Lacy's representatives, Sports Trust Advisors, announced on Twitter he has agreed to terms with team. NFL Network Insider Ian Rapoport reported that the deal is for just one year and $5.5 million, including $3 million fully guaranteed.
Rapoport noted that Charles is still visiting with the Seahawks on Wednesday despite the Lacy signing.
This prove-it season for Lacy will come down to conditioning and health, two points of struggle for the former Alabama star. After a breakout rookie campaign where he rushed for 1,178 yards and 11 touchdowns, his yards, attempts and touchdown totals dropped with each year. Lacy played in just five games this season and was placed on injured reserve in October.
Lacy's rejuvenated commitment to offseason training and distance from his October surgery make him an interesting bounce-back candidate. Of course, combining with offensive line coach Tom Cable and a difficult-to-crack movement offense has been great for running backs' careers in the past, which might have led Lacy to make the decision he did on Tuesday. He also visited with the Minnesota Vikings and the Packers.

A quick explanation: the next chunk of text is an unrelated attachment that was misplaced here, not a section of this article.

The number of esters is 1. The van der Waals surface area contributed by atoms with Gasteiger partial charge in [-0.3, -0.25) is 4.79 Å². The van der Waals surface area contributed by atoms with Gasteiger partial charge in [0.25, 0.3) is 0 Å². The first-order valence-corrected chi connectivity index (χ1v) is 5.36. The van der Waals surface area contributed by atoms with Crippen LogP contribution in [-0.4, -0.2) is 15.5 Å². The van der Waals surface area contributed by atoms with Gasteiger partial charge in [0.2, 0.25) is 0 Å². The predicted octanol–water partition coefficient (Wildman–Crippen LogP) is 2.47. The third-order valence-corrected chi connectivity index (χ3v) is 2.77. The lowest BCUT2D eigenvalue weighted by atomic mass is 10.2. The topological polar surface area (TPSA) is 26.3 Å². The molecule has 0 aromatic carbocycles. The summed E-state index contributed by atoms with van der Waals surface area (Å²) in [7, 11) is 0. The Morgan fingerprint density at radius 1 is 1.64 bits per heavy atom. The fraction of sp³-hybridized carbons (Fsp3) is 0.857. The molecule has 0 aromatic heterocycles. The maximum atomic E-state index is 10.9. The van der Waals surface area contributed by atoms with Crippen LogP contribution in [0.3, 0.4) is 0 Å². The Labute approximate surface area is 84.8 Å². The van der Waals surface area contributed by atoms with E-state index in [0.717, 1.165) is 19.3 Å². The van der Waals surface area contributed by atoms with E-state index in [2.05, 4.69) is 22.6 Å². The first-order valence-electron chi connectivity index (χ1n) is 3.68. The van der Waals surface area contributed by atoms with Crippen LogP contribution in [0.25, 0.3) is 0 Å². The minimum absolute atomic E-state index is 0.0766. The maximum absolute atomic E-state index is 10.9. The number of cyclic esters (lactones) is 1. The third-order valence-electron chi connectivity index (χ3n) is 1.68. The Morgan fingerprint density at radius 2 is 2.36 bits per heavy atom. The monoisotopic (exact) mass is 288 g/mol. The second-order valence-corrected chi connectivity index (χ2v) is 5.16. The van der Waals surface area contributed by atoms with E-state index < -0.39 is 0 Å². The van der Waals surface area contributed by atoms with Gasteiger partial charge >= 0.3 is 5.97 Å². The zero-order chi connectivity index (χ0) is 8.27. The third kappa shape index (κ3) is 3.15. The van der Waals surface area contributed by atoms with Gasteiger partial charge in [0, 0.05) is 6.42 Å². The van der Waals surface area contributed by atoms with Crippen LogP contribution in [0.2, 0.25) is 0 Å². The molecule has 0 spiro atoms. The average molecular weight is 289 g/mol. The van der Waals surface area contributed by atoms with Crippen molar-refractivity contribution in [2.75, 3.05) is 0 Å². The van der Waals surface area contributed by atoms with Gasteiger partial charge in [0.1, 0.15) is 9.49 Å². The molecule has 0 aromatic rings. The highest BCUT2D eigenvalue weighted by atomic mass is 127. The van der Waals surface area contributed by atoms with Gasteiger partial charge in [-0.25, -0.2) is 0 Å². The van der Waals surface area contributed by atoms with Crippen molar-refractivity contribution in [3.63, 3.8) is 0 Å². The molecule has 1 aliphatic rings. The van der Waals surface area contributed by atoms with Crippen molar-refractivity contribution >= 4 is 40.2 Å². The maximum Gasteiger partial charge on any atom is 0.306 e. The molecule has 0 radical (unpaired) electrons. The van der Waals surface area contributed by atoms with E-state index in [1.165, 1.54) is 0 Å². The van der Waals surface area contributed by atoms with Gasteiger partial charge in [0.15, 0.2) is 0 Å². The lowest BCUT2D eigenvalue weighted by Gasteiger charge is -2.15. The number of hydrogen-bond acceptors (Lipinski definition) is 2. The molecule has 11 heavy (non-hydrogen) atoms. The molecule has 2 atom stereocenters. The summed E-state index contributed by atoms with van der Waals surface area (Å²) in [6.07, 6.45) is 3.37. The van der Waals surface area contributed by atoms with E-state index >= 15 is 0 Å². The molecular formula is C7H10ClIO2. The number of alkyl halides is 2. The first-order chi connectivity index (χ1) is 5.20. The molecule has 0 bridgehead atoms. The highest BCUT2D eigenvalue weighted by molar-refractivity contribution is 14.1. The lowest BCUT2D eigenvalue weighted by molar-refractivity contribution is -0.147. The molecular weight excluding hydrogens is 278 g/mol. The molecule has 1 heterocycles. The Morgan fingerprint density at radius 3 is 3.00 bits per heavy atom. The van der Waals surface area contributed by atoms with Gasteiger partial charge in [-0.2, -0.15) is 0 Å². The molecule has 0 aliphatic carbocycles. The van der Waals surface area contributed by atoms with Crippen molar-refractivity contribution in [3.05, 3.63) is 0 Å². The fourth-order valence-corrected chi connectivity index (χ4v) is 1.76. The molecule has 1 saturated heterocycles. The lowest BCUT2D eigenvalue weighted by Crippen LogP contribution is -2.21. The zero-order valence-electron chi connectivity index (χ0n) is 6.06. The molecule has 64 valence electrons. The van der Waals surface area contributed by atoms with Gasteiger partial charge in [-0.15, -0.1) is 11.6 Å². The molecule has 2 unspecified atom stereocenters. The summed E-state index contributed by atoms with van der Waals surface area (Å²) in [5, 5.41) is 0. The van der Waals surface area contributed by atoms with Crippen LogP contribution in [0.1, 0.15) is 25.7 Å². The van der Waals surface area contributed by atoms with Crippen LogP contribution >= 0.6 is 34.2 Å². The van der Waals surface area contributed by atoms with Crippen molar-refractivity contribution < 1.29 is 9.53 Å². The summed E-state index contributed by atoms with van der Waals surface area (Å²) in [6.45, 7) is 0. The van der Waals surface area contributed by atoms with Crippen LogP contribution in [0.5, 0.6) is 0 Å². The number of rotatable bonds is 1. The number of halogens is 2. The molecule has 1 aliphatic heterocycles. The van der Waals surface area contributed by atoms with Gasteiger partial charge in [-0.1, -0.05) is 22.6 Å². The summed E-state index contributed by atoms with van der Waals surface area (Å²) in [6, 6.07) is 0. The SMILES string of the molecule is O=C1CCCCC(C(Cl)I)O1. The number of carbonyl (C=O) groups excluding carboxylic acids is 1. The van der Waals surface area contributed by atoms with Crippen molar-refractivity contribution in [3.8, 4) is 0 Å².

Signing with Seattle bolsters an already young and loaded depth chart that includes Thomas Rawls and the versatile C.J. Prosise. Should Lacy remain healthy, his power running style will do well to supplant the fierce, every-down style employed by Rawls. Meanwhile, it leaves Green Bay scrambling to fill up its roster. This offseason, Packers left tackle David Bakhtiari told me that he had no doubt converted wide receiver Ty Montgomery could make the transition to full-time bell cow, but that he would miss Lacy if he departed in free agency.
"Eddie and I were drafted together, I'd say one of my best friends," Bakhtiari said. "Love the kid. It's really sad about his ankle but I'd love to have him back of course."
With the draft up ahead, could Green Bay find a replacement to replicate Lacy's fantastic rookie season?